By Stan Sherer
Settled in 1846 by the grandson of Daniel Boone, Wilsonville, Ore., is located on the Willamette River 18 miles south of Portland. Originally a farming community with a bustling ferry service, the city was incorporated in 1968; although it is now home to several high-tech companies, many surrounding historic farms still remain active.
Murase Plaza is part of the 126-acre Wilsonville Memorial Park, the largest and oldest in the city. A recent playground renovation began with the demolition of most of the existing equipment. An existing dome climber and swing structure were salvaged, while concrete sidewalks were added for better wheelchair access, and an adjacent hill was contoured and steepened to receive an embankment slide.
By The Numbers
The farm-themed playground is adjacent to the 114-year old Stein Homestead barn. The new playground was designed to reflect the agricultural heritage of the area.
Created to provide a wide range of active- and passive-play activities for children of all ages and abilities, the red barn and silo structure includes a ground-level corral and has a 3,100-square-foot use zone. The wheelchair-accessible cattle-ranch play complex has a similar-sized zone. To address the needs of all children, the two structures provide 40 accessible play components. In addition to the eight slide chutes featured on the play structures, a 28-foot-long embankment slide provides access to the play area from an adjacent hilltop.
The new playground structures are made of eco-friendly, 100-percent post-consumer recycled plastic posts and beams, chosen for their durability and child-friendly temperature non-conductivity.
Total cost to the city for this project was $252,000. Demolition and removal of outdated, high-maintenance play equipment was $35,000. New surfacing cost $12,000, and the purchase and installation of the new playground equipment totaled $205,000.
After the park was opened, it was noted that wheelchair access could be expanded by rearranging a couple of the “cattle ranch” components. The park department also determined that, to increase playability, the hill-contour angle supporting the embankment slide should be steepened. The contractor was recalled, and these changes were quickly accomplished.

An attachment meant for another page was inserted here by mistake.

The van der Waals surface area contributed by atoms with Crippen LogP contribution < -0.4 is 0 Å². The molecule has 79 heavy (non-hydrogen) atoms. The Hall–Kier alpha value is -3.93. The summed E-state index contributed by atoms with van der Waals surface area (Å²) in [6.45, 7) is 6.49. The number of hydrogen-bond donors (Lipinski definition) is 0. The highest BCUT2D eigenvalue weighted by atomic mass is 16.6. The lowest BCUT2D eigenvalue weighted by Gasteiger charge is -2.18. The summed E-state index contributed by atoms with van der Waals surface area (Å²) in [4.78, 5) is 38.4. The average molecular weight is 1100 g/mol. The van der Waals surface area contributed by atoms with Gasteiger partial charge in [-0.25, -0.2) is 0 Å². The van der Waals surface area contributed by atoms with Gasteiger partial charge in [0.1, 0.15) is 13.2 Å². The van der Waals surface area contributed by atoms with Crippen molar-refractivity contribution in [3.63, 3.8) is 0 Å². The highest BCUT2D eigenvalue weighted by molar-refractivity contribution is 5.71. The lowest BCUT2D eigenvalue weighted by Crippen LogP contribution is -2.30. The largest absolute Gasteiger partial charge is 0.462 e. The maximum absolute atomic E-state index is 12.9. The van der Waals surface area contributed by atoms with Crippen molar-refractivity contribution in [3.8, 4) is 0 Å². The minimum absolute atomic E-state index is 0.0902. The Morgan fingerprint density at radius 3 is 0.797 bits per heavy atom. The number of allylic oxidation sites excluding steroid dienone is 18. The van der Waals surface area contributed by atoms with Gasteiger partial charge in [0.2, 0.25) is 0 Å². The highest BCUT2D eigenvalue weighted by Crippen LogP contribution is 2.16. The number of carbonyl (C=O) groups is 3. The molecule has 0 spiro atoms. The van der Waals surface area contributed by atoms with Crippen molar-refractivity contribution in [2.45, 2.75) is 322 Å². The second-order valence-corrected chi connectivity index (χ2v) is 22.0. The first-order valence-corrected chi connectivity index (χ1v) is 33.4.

According to park department observers, both children and their parents have reacted positively to the new playground equipment. Upon entering the space, kids are both excited and overwhelmed by the selection of activities provided. After trying many of the play opportunities, they will usually prioritize their favorites and then return to them regularly. In addition to enjoying watching their children at play, parents are delighted to learn that much of the new playground’s structural material is made from plastic milk jugs that have been recycled at the curb. Many are pleased that caring for the environment has helped to provide valuable construction materials for the new playground.
This playground would have been built sooner if funds were available. The previous equipment was a safety and maintenance nightmare. So, given the chance—don’t wait any longer than necessary to start a project. Unlike the previous playground, the new equipment was chosen with the needs of players of all ages and abilities foremost in mind. In creating this new play space for both childhood enjoyment and accessibility, federal standards for wheelchair access were exceeded. Children and parents of our community were given a great fun-filled amenity. Combining creative designs with maximum functionality in a playground leads to a successful park.
Stan Sherer is the Director of the Wilsonville Parks and Recreation Department in Wilsonville, Ore. Reach him at (503) 570-1579, or email@example.com.